China ready to co-operate with other nations to beat the Coronavirus

Feng Tie, the Chinese ambassador to Denmark, is confident his country will get on top of the situation. He also emphasises China’s readiness to fight side-by-side with other countries

CPH POST yesterday spoke to Feng Tie, the Chinese ambassador to Denmark, to learn about how his country is coping with the Coronavirus. 

The new infection rate of the coronavirus in China has slowed down. Do you have confidence that you can bring a complete end to this epidemic?
Indeed, the situation in China has been stabilising. New infections have plummeted to their lowest level.  On March 17, there were only 13 new confirmed cases of the coronavirus infection, and just 11 deaths were reported on the Chinese mainland. Some 922 patients were discharged from hospitals after recovering, while the number of severe cases decreased by 208. So far, a total of 69601 people have recovered.  The new daily infection rate in the Hubei province continues on a downward trend. Hospitals overwhelmed by patients several weeks ago now have empty beds. Wuhan, the epicentre of the outbreak, has closed all of its 16 public facility-turned temporary hospitals. According to the president of the Chinese Academy of Medical Sciences, the peak of the epidemic in China has passed. The spread of the coronavirus has been basically curbed. But we must keep cool-headed because our fight against the virus is still at a critical stage. We have to guard against the risk of imported cases and a resurgence of the virus. There is a lot to do to wipe out the epidemic completely. 

What measures have you taken in China that you deem effective?
President Xi Jinping visited Wuhan and strongly boosted the morale of the medical workers on the front-line, community workers, volunteers, public servants and all residents of the city in their battle against the epidemic. Under his leadership, we have mobilised resources across the whole country and rolled out the most aggressive and strict containment measures in history. The city of Wuhan has been locked down. More than 330 medical teams with a total of 41,600 doctors and nurses from all over China rushed to Hubei with tons of vital supplies. Two field hospitals with over 2,500 beds in total were built in just 10 days and 16 large public facilities were turned into temporary shelter hospitals.

The Chinese people have given strong support to the governmental measures. There are a lot of moving stories of medical workers, volunteers and many others who have battled the virus bravely, demonstrating extraordinary selflessness, stoicism and dedication. The people of Wuhan have complied to the strictest isolation measures and have stayed at home for over two months now. The progress we have made could not have been achieved without the sacrifice, solidarity and perseverance of these heroic people.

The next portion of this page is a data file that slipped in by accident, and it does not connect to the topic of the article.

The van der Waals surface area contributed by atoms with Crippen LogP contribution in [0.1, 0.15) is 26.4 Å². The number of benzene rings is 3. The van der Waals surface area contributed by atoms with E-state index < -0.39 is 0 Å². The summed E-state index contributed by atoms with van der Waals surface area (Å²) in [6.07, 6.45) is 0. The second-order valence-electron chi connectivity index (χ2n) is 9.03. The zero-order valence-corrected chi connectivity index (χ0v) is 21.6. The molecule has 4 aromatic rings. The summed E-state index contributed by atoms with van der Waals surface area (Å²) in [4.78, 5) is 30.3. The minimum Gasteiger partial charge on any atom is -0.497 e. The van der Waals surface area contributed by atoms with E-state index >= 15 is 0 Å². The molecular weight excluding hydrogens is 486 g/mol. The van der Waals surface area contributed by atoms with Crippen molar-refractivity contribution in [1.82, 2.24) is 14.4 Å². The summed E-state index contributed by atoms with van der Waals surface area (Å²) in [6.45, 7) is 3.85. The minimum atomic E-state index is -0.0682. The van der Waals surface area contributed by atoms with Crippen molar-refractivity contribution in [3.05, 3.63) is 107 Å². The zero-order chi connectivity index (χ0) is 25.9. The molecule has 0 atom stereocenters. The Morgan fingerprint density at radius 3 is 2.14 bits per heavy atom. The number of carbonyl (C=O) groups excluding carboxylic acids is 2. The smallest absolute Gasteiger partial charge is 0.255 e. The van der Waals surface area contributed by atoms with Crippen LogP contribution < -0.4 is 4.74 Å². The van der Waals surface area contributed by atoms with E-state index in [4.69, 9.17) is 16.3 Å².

Chinese scientists and public health experts raced against time and succeeded in quickly isolating the causative virus, establishing diagnostic tools, and determining key transmission parameters. Their efforts have provided the important basis for China’s response. In treatment, we have supplemented Western medicine with traditional Chinese herbal medicine. To handle such a large scale outbreak, we have also resorted to online platforms for the dissemination of medical knowledge and 5G platforms to support rural response operations.

All in all, the leadership and mobilisation, support of the people, and scientific approach have been key to China’s endeavour and success in dealing with the coronavirus. China’s aggressive measures have slowed the spread of the virus and bought extra time for other countries. The World Health Organization (WHO) Director-General Tedros Adhanom Ghebreyesus said: “China is actually setting a new standard for outbreak response.” UN Secretary-General António Guterres described China’s sacrifice in containing the spread of the virus as a great contribution to all mankind. 

Was there a cover-up and lack of transparency in China’s handling of the outbreak?
The Chinese government has responded quickly and effectively, mobilising tremendous resources in the fight against this epidemic. However, that does not mean that everything has been perfect. This is a unknown new virus and, therefore, it took some time to understand what was going on. Moreover, Wuhan is a metropolis of over 11 million people, which is more than double the population of Denmark, and the decision to lock it down was not easy.